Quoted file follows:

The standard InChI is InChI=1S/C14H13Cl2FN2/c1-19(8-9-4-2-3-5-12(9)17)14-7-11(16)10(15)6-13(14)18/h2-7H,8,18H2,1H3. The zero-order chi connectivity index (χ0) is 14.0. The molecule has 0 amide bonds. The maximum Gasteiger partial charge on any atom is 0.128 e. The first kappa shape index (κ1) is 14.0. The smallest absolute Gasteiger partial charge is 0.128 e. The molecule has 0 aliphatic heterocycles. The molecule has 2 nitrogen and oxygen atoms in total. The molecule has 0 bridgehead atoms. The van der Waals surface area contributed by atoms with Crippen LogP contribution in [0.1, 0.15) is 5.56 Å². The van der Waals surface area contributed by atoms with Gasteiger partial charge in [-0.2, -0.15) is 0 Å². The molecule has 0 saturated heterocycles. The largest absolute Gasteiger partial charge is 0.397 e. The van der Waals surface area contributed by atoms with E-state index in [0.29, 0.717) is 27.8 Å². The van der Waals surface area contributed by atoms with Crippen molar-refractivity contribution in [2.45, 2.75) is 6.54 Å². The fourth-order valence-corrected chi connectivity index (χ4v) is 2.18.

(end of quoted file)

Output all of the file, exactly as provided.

The standard InChI is InChI=1S/C14H13Cl2FN2/c1-19(8-9-4-2-3-5-12(9)17)14-7-11(16)10(15)6-13(14)18/h2-7H,8,18H2,1H3. The zero-order chi connectivity index (χ0) is 14.0. The molecule has 0 amide bonds. The maximum Gasteiger partial charge on any atom is 0.128 e. The first kappa shape index (κ1) is 14.0. The smallest absolute Gasteiger partial charge is 0.128 e. The molecule has 0 aliphatic heterocycles. The molecule has 2 nitrogen and oxygen atoms in total. The molecule has 0 bridgehead atoms. The van der Waals surface area contributed by atoms with Crippen LogP contribution in [0.1, 0.15) is 5.56 Å². The van der Waals surface area contributed by atoms with Gasteiger partial charge in [-0.2, -0.15) is 0 Å². The molecule has 0 saturated heterocycles. The largest absolute Gasteiger partial charge is 0.397 e. The van der Waals surface area contributed by atoms with E-state index in [0.29, 0.717) is 27.8 Å². The van der Waals surface area contributed by atoms with Crippen molar-refractivity contribution in [2.45, 2.75) is 6.54 Å². The fourth-order valence-corrected chi connectivity index (χ4v) is 2.18.